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Table of Contents
Year : 2022  |  Volume : 59  |  Issue : 3  |  Page : 285-292

Abandoned boats contribute to spread of Aedes and Culex vector mosquitoes in coastal belt, Galle District, Southern Sri Lanka

1 Regional Director of Health Service Office, Unawatuna, Galle, Sri Lanka
2 Department of Zoology, Faculty of Science, University of Ruhuna, Matara, Sri Lanka

Date of Submission08-Jul-2021
Date of Acceptance24-May-2022
Date of Web Publication08-Dec-2022

Correspondence Address:
Chandana Dammika Wijekoon
Department of Zoology, Faculty of Science, University of Ruhuna, Matara
Sri Lanka
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Source of Support: None, Conflict of Interest: None

DOI: 10.4103/0972-9062.353252

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Background & objectives: Although, the number of considerable cases of dengue and lymphatic filariasis have been reported from Galle District, Sri Lanka in the past several years, contribution of abandoned boats to spread vector mosquitoes of Aedes and Culex in the coast is not well studied. Our aim was to assess the positive composition of different types of abandoned boats by larval vector mosquitoes to investigate their occurrence and habitat preference, and the monsoonal and co-existence variation of Aedes mosquitoes.
Methods: The 4th instar larvae of Aedes and Culex species from three different abandoned boat types in nine subsampling sites at three municipal areas in Galle District were collected during 2017–2019. In total, 15 sampling rounds were conducted in each site for three years duration as five sample rounds per year. Larval collections and identifications were carried out using standard techniques and identification keys according to WHO guidelines. The occurrence of mosquito larvae was analysed by boat type, locations within area and year. Further, the average infestation variation of Aedes mosquitoes were compared with monsoonal and co-existence changers.
Results; Out of the total abandoned boats, majority (51%) were engine boats and, 32.7%, 16.35% were troller boats and canoe boats, respectively. Troller boats were highly infested boat type for vector mosquitoes. Aedes albopictus was the dominant vector in abandoned boats other than recorded Ae. aegypti and Culex quinquefasciatus. Culex quinquefasciatus showed comparatively low infestation percentages. The average infestation of Ae. albopictus showed a consistent pattern with monsoon variation. A competitive rapid invasion of Aedes aegypti was observed with the suppressing Ae. albopictus in abandoned boats after 2018.
Interpretation & conclusion: Abandoned boats contribute noteworthy to spread of Aedes and Culex vector mosquitoes in coastal belt, Galle District. These study findings would be helpful for researchers and health authorities to design appropriate vector control measures and to mitigate future dengue and filariasis outbreaks.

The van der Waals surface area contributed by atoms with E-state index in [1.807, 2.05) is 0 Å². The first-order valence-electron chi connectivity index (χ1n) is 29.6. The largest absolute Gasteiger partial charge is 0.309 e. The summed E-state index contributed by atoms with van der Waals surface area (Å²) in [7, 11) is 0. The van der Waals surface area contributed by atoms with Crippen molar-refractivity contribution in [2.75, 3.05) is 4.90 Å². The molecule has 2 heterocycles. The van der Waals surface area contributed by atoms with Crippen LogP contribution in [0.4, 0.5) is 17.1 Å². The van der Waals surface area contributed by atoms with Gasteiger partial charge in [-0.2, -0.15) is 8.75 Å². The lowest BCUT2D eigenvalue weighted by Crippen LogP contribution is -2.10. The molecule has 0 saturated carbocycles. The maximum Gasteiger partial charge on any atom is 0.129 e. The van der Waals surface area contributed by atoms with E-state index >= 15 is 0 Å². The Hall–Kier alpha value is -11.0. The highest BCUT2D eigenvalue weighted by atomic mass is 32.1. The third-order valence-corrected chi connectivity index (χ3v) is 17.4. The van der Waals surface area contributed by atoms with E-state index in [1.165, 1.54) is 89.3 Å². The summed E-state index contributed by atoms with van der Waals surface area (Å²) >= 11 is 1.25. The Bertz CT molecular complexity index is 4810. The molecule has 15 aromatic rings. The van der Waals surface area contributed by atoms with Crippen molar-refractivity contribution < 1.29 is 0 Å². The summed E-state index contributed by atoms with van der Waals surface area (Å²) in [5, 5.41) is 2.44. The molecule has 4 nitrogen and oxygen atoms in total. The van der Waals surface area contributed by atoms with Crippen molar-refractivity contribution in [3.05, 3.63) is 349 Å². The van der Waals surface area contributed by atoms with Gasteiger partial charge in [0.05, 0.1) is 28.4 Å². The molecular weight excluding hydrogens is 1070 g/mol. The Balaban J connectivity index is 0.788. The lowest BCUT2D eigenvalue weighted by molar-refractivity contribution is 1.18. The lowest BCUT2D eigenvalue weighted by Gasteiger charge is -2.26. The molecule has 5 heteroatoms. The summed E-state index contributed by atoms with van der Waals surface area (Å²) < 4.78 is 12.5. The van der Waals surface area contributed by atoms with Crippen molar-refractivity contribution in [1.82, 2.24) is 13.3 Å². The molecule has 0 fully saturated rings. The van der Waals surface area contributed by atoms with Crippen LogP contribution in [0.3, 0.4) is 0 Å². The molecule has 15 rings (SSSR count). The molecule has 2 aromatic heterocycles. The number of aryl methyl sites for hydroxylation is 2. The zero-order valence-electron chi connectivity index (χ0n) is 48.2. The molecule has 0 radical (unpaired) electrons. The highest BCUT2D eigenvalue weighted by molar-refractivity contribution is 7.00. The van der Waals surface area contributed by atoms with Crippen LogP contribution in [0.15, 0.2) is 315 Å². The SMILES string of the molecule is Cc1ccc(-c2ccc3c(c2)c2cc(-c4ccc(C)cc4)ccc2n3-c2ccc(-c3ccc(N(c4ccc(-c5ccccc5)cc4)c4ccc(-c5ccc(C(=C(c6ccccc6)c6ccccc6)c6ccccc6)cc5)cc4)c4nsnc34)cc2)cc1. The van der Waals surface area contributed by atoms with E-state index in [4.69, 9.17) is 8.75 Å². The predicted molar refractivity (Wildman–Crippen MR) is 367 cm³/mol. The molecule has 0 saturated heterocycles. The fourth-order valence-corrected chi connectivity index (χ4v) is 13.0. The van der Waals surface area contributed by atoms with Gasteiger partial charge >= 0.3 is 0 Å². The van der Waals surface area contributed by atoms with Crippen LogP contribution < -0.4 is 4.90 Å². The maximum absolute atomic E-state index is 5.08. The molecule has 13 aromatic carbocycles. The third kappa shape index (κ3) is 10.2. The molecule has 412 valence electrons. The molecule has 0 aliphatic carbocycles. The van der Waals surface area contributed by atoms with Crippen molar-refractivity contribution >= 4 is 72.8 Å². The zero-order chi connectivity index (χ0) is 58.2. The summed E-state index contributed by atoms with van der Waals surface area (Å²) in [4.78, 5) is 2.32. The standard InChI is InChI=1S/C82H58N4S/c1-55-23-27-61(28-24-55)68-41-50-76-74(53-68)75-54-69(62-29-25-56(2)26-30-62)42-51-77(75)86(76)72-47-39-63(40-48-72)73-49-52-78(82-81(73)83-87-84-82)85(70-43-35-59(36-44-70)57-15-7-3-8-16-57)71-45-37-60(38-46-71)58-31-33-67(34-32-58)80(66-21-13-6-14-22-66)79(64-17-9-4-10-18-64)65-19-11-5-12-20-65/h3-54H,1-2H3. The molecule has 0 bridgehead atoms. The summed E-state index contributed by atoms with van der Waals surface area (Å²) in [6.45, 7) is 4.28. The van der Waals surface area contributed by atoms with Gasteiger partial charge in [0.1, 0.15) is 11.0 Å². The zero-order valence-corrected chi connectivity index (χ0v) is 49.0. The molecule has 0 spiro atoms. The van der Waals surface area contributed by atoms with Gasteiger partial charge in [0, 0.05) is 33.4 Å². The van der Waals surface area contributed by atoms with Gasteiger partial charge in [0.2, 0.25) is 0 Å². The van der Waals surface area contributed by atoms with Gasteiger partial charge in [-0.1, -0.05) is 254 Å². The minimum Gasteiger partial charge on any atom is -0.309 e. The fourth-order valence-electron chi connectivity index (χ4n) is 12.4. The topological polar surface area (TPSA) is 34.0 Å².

Keywords: Abandoned boats; Galle District; Sri Lanka; vector mosquitoes

How to cite this article:
Dissanayake DS, Wijekoon CD, Wegiriya H. Abandoned boats contribute to spread of Aedes and Culex vector mosquitoes in coastal belt, Galle District, Southern Sri Lanka. J Vector Borne Dis 2022;59:285-92

How to cite this URL:
Dissanayake DS, Wijekoon CD, Wegiriya H. Abandoned boats contribute to spread of Aedes and Culex vector mosquitoes in coastal belt, Galle District, Southern Sri Lanka. J Vector Borne Dis [serial online] 2022 [cited 2023 Feb 2];59:285-92. Available from: http://www.jvbd.org//text.asp?2022/59/3/285/353252

  Introduction Top

Mosquitoes are considered as the most important insect vectors which transmit deadly diseases especially in tropical countries[1]. These emerging arthropod-borne pathogenic diseases kill and debilitate millions of humans worldwide. Aedes, Culex, Anopheles, and Mansonia are highly distributed main vector mosquitoes globally and they are responsible for the spread of diseases such as dengue, filariasis, malaria and Chikungunya in South East Asian region[2]. Sri Lanka is one of the countries that faces a serious problem of mosquito-borne diseases. It has a long history with lymphatic filariasis and dengue fever as major public health hazards[3]. Southern Province, which is 117 km away from the capital city, is regularly plagued by dengue and has significantly contributed to the national-level burden of the disease[4]. Besides, the Southern Province has been recognized as one of the endemic areas for the lymphatic filariasis in Sri Lanka[3].

Galle District is one of the high-risk areas for dengue fever and filariasis in Southern Province. The Galle District contributes to 12-18% dengue cases out of the total cases reported in Sri Lanka[5]. Although Sri Lanka was recognized by the World Health Organization (WHO) for having been eliminated lymphatic filariasis in 2016, recent studies have been documented that there are potential pockets with persistent lymphatic filariasis in coastal region, especially in Galle District[6]. The district has a highly populated coastal belt which in turn supports a remarkable tourism industry in the region. Hence, thousands of local and foreign tourists frequently visit popular coastal localities in Galle District and they play a major role in the transmission of mosquito-borne diseases.